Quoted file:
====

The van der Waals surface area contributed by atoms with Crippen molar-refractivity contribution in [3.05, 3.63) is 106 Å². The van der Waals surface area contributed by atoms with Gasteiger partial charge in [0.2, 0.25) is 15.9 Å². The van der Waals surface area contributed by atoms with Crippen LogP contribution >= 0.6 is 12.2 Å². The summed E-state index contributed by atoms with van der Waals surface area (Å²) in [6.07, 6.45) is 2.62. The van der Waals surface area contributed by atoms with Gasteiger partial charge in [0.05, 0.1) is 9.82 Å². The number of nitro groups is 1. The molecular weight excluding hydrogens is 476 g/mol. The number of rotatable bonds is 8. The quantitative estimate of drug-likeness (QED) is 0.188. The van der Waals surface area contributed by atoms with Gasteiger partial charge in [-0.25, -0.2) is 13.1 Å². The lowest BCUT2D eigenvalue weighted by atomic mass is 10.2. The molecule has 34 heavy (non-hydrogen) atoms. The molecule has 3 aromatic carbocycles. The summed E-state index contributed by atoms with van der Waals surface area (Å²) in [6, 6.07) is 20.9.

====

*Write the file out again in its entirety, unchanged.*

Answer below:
The van der Waals surface area contributed by atoms with Crippen molar-refractivity contribution in [3.05, 3.63) is 106 Å². The van der Waals surface area contributed by atoms with Gasteiger partial charge in [0.2, 0.25) is 15.9 Å². The van der Waals surface area contributed by atoms with Crippen LogP contribution >= 0.6 is 12.2 Å². The summed E-state index contributed by atoms with van der Waals surface area (Å²) in [6.07, 6.45) is 2.62. The van der Waals surface area contributed by atoms with Gasteiger partial charge in [0.05, 0.1) is 9.82 Å². The number of nitro groups is 1. The molecular weight excluding hydrogens is 476 g/mol. The number of rotatable bonds is 8. The quantitative estimate of drug-likeness (QED) is 0.188. The van der Waals surface area contributed by atoms with Gasteiger partial charge in [-0.25, -0.2) is 13.1 Å². The lowest BCUT2D eigenvalue weighted by atomic mass is 10.2. The molecule has 34 heavy (non-hydrogen) atoms. The molecule has 3 aromatic carbocycles. The summed E-state index contributed by atoms with van der Waals surface area (Å²) in [6, 6.07) is 20.9.